Part of weighing up any decision involves considering the consequences that are going to come of it, and scientists have now identified neurons in the brain that seem to encode the outcomes of actions so that they can be properly evaluated.
The study was carried out in mice, but the researchers think it could broadly apply to human brains too. The findings build on many previous studies that have found a link between a part of the brain called the striatum and decisions that involve assessing outcomes.
Here, the team looked at the neural activity associated with cost-benefit decisions, where an action can have a mix of both positive and negative outcomes. These options we face often have a balance of risk and reward that need to be thought about.
During their experiments with the mice, the researchers were able to identify a particular group of neurons that became active during these decisions – and particularly so when a behavior led to an outcome that wasn't expected: a sign of adaptation.
"A lot of this brain activity deals with surprising outcomes, because if an outcome is expected, there's really nothing to be learned," says neuroscientist Bernard Bloem, formerly of the Massachusetts Institute of Technology (MIT).
"What we see is that there's a strong encoding of both unexpected rewards and unexpected negative outcomes."
Through the course of the study, mice were trained to spin a wheel to the left or right. Each turn would result in a mix of both a positive outcome (a drop of sugary water) and a negative outcome (a small puff of air).
As time went on, the mice learned to maximize the level of reward and to minimize the level of air puffs. However, the probabilities of each outcome were continually being shifted by the researchers, forcing the mice to keep on adjusting their behavior.
The subsequent brain activity recorded in the striosomes – clusters of neurons in the striatum – varied depending on whether actions were 'good' or 'bad', as expected. However, the researchers also noticed many of the neurons encoding the relationship between actions and both types of outcome.
Stronger reactions were observed when the unexpected happened – when a wheel turn produced a different result than it had done the previous time. The scientists think these 'error signals' help the brain decide when it's time to change its approach to a task.
"The striosomes seem to mostly keep track of what the actual outcomes are," says Bloem. "The decision whether to do an action or not, which essentially requires integrating multiple outcomes, probably happens somewhere downstream in the brain."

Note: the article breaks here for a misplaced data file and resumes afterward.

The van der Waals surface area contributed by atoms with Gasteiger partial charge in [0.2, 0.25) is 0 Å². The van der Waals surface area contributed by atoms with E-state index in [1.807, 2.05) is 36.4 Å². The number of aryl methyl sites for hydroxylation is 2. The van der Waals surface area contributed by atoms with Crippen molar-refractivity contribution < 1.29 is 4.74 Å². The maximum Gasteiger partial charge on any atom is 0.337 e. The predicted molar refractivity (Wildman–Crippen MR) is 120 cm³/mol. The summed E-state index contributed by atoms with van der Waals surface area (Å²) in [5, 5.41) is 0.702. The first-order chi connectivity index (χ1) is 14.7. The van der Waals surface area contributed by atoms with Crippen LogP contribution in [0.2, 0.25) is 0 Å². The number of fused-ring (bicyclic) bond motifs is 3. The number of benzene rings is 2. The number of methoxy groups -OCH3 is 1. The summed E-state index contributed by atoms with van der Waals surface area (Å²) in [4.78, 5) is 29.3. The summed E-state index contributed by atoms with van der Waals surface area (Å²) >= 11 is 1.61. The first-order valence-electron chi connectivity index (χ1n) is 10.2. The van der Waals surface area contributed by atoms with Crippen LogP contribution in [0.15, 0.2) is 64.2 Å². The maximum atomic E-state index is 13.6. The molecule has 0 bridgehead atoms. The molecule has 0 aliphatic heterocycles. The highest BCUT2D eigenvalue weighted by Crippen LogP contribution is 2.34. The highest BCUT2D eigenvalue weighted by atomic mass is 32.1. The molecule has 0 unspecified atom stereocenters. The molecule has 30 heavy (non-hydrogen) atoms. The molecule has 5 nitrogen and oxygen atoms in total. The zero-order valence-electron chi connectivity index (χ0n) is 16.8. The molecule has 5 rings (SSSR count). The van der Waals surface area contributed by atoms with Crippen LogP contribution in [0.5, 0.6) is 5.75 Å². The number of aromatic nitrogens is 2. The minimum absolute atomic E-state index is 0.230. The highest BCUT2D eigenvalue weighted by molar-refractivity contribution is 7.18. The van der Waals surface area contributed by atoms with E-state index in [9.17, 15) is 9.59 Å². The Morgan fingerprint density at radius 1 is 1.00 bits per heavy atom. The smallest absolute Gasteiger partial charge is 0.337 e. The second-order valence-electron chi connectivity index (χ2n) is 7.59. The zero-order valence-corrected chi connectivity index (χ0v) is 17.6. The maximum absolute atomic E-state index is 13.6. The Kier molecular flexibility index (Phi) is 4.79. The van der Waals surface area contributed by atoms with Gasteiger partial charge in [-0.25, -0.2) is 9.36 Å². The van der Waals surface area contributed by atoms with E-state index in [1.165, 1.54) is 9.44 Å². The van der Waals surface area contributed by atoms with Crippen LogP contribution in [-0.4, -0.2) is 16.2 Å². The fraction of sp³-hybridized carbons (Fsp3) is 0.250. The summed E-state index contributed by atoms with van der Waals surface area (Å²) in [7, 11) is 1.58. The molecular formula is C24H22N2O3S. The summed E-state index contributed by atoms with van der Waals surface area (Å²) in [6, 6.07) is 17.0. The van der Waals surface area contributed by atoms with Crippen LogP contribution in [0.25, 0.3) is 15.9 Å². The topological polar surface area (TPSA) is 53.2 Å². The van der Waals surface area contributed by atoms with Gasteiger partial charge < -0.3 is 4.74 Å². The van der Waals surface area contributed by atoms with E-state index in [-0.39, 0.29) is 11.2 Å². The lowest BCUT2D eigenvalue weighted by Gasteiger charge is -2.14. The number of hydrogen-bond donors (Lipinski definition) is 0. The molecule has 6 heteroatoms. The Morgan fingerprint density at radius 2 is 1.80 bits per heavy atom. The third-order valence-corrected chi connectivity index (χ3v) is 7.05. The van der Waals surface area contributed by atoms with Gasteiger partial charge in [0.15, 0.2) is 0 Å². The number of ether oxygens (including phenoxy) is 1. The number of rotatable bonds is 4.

Previous research has linked striosomes with messages sent to other parts of the brain – messages about how to plan movement, for example, or when to produce dopamine, the brain's reward chemical. They're intrinsic to decisions on whether or not to act and any subsequent rewards.
But as some of the 'decision' neurons fire with both good and bad outcomes, it's easy to see how the process could go awry.
"Our ability to make our movements or our thoughts in what we call a normal way depends on those distinctions, and if they get blurred, it's real trouble," explains MIT neuroscientist Ann Graybiel.
This could be behind neuropsychiatric disorders including anxiety and depression, where slight disruptions in the neural networks identified by the researchers could result in impulsive decision-making at one end of the scale, and being paralyzed by indecision at the other.
If our brains are confused about what's 'good' and what's 'bad', that might also lead to making decisions that are bad for us. A greater understanding of how this neural activity works could eventually improve treatments for such conditions.
The research could also be useful in understanding the decisions we all make every day, like whether or not to eat ice cream instead of a healthier choice: There's a short-term reward in terms of its sweetness, but potentially a longer-term negative when it comes to weight and fitness.
"From a value perspective, [these two outcomes] can be considered equally good," says Bloem.
"What we find is that the striatum also knows why these are good, and it knows what are the benefits and the cost of each. In a way, the activity there reflects much more about the potential outcome than just how likely you are to choose it."
The research has been published in Nature Communications.